When I listen to a poorly mixed/mastered version of my music, I am FILLED with doubt about why I engage in this activity at all. I am confronted with the horror of my music’s dark side.
I’m already wont to doubt my own worth as a composer, but hearing the music again and again when it doesn’t sound the way I originally envisioned really gets under my skin.
Sadly most of the mixing/mastering process entails listening to unacceptable master after unacceptable master over and over and over. The psychological effect is something like staring compulsively at a slideshow of every single misstep, screwup and failure you’ve committed in the last couple of months. Eventually you start to think “Hey, I kinda suck!”

A well known professional mastering engineer can charge $500 for a single song which he or she will spend a few hours time on, utilizing very expensive professional equipment. Easy money. On the other hand, many amateur musicians seem to be able to stumble upon a good mix that sounds present and balanced next to professionally mixed music without any real apparent trouble at all.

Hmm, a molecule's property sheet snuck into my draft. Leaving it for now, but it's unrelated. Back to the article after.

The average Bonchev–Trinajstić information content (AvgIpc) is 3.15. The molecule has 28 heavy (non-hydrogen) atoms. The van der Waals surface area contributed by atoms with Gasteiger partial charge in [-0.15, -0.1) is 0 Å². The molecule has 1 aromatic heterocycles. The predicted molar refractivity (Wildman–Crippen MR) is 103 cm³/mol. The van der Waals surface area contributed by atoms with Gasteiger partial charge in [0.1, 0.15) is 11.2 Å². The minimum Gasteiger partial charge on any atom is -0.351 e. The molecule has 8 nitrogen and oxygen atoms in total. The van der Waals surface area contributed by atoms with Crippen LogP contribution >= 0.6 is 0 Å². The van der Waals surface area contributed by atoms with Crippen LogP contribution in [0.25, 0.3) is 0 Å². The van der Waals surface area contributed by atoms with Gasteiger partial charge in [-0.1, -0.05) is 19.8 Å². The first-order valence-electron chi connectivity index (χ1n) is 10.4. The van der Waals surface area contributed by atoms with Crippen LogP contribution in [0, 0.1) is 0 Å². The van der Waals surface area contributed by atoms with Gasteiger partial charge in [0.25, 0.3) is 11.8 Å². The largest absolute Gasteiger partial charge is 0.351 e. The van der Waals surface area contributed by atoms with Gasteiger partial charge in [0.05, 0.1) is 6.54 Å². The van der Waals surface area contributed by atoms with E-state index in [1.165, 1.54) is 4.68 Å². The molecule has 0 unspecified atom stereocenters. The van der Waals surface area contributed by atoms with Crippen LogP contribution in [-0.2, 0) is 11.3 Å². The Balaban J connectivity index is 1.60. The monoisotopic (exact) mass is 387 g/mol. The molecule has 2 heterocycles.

There are CD repro / musicians’ services clearinghouses that offer mastering deals where you can get your whole album mastered for three hundred clams. Those hard-earned bivalves will buy you the time it takes for a brainless goateed fratboy to run your music through a pre-set bunch of EQ curves and compression designed to make all music “fat”. He won’t actually listen to the music while doing this, to be sure. 311 will blast through the monitors while your music is being “mastered”.